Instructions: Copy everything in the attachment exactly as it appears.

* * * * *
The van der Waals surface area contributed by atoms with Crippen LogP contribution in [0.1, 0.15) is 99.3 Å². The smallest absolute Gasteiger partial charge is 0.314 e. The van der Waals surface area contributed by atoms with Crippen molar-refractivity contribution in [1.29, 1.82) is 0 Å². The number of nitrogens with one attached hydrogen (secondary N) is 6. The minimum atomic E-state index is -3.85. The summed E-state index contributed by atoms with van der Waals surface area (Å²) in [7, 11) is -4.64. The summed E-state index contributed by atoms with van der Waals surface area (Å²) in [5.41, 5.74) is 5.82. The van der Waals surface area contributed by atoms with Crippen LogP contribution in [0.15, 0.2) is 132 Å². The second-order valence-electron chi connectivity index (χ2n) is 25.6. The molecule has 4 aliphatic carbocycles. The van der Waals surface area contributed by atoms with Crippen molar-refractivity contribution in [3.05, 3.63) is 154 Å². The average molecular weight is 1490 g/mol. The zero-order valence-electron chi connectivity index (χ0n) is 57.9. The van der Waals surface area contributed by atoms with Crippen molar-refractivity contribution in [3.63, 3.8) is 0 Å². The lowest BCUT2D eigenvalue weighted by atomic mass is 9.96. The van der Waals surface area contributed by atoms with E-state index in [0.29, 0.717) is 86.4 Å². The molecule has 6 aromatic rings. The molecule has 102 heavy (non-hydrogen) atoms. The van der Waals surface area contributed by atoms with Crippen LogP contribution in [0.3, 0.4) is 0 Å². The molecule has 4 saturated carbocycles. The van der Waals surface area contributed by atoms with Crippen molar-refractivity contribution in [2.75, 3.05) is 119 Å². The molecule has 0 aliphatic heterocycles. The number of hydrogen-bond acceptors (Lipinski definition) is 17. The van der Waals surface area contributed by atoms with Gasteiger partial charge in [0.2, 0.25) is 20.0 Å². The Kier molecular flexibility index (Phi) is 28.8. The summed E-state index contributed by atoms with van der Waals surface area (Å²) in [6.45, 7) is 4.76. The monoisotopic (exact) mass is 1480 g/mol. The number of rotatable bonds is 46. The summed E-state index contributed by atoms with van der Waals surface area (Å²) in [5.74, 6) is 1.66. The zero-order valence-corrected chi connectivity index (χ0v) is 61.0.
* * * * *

The van der Waals surface area contributed by atoms with Crippen LogP contribution in [0.1, 0.15) is 99.3 Å². The smallest absolute Gasteiger partial charge is 0.314 e. The van der Waals surface area contributed by atoms with Crippen molar-refractivity contribution in [1.29, 1.82) is 0 Å². The number of nitrogens with one attached hydrogen (secondary N) is 6. The minimum atomic E-state index is -3.85. The summed E-state index contributed by atoms with van der Waals surface area (Å²) in [7, 11) is -4.64. The summed E-state index contributed by atoms with van der Waals surface area (Å²) in [5.41, 5.74) is 5.82. The van der Waals surface area contributed by atoms with Crippen LogP contribution in [0.15, 0.2) is 132 Å². The second-order valence-electron chi connectivity index (χ2n) is 25.6. The molecule has 4 aliphatic carbocycles. The van der Waals surface area contributed by atoms with Crippen molar-refractivity contribution in [3.05, 3.63) is 154 Å². The average molecular weight is 1490 g/mol. The zero-order valence-electron chi connectivity index (χ0n) is 57.9. The van der Waals surface area contributed by atoms with Crippen molar-refractivity contribution in [3.63, 3.8) is 0 Å². The lowest BCUT2D eigenvalue weighted by atomic mass is 9.96. The van der Waals surface area contributed by atoms with E-state index in [0.29, 0.717) is 86.4 Å². The molecule has 6 aromatic rings. The molecule has 102 heavy (non-hydrogen) atoms. The van der Waals surface area contributed by atoms with Crippen LogP contribution in [0.3, 0.4) is 0 Å². The molecule has 4 saturated carbocycles. The van der Waals surface area contributed by atoms with Crippen molar-refractivity contribution in [2.75, 3.05) is 119 Å². The molecule has 0 aliphatic heterocycles. The number of hydrogen-bond acceptors (Lipinski definition) is 17. The van der Waals surface area contributed by atoms with Gasteiger partial charge in [0.2, 0.25) is 20.0 Å². The Kier molecular flexibility index (Phi) is 28.8. The summed E-state index contributed by atoms with van der Waals surface area (Å²) in [6.45, 7) is 4.76. The monoisotopic (exact) mass is 1480 g/mol. The number of rotatable bonds is 46. The summed E-state index contributed by atoms with van der Waals surface area (Å²) in [5.74, 6) is 1.66. The zero-order valence-corrected chi connectivity index (χ0v) is 61.0.